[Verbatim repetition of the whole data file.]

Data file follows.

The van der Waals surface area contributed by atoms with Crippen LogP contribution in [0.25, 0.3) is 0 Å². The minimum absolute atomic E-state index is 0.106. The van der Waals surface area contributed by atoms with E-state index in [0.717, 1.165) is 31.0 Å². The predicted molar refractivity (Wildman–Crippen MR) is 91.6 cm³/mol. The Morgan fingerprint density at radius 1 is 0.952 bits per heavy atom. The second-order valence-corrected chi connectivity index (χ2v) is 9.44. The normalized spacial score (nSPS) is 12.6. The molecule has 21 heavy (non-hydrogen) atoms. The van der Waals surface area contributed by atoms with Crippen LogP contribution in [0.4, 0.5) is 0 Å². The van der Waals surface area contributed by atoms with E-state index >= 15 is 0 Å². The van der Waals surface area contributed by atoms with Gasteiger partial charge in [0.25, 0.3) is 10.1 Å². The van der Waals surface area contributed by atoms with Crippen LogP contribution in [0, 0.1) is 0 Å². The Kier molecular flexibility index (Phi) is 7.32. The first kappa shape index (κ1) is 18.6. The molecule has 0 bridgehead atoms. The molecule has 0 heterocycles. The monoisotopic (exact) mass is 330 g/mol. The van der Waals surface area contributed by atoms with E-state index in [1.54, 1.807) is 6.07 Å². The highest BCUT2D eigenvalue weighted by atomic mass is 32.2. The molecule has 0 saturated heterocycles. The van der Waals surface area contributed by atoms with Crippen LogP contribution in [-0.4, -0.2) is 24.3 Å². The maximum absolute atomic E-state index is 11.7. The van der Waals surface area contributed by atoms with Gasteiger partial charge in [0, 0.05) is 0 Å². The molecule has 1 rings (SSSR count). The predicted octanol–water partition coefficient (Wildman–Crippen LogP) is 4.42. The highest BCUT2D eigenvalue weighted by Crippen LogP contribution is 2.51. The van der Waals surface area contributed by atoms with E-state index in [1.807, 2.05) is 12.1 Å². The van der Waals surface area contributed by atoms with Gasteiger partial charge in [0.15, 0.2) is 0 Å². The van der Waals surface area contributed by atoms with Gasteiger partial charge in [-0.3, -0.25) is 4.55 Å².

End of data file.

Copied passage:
The van der Waals surface area contributed by atoms with Crippen LogP contribution in [0.25, 0.3) is 0 Å². The minimum absolute atomic E-state index is 0.106. The van der Waals surface area contributed by atoms with E-state index in [0.717, 1.165) is 31.0 Å². The predicted molar refractivity (Wildman–Crippen MR) is 91.6 cm³/mol. The Morgan fingerprint density at radius 1 is 0.952 bits per heavy atom. The second-order valence-corrected chi connectivity index (χ2v) is 9.44. The normalized spacial score (nSPS) is 12.6. The molecule has 21 heavy (non-hydrogen) atoms. The van der Waals surface area contributed by atoms with Crippen LogP contribution in [0.4, 0.5) is 0 Å². The van der Waals surface area contributed by atoms with E-state index >= 15 is 0 Å². The van der Waals surface area contributed by atoms with Gasteiger partial charge in [0.25, 0.3) is 10.1 Å². The van der Waals surface area contributed by atoms with Crippen LogP contribution in [0, 0.1) is 0 Å². The Kier molecular flexibility index (Phi) is 7.32. The first kappa shape index (κ1) is 18.6. The molecule has 0 bridgehead atoms. The molecule has 0 heterocycles. The monoisotopic (exact) mass is 330 g/mol. The van der Waals surface area contributed by atoms with E-state index in [1.54, 1.807) is 6.07 Å². The highest BCUT2D eigenvalue weighted by atomic mass is 32.2. The molecule has 0 saturated heterocycles. The van der Waals surface area contributed by atoms with Crippen LogP contribution in [-0.4, -0.2) is 24.3 Å². The maximum absolute atomic E-state index is 11.7. The van der Waals surface area contributed by atoms with Gasteiger partial charge in [0, 0.05) is 0 Å². The molecule has 1 rings (SSSR count). The predicted octanol–water partition coefficient (Wildman–Crippen LogP) is 4.42. The highest BCUT2D eigenvalue weighted by Crippen LogP contribution is 2.51. The van der Waals surface area contributed by atoms with E-state index in [1.807, 2.05) is 12.1 Å². The van der Waals surface area contributed by atoms with Gasteiger partial charge in [0.15, 0.2) is 0 Å². The van der Waals surface area contributed by atoms with Gasteiger partial charge in [-0.3, -0.25) is 4.55 Å².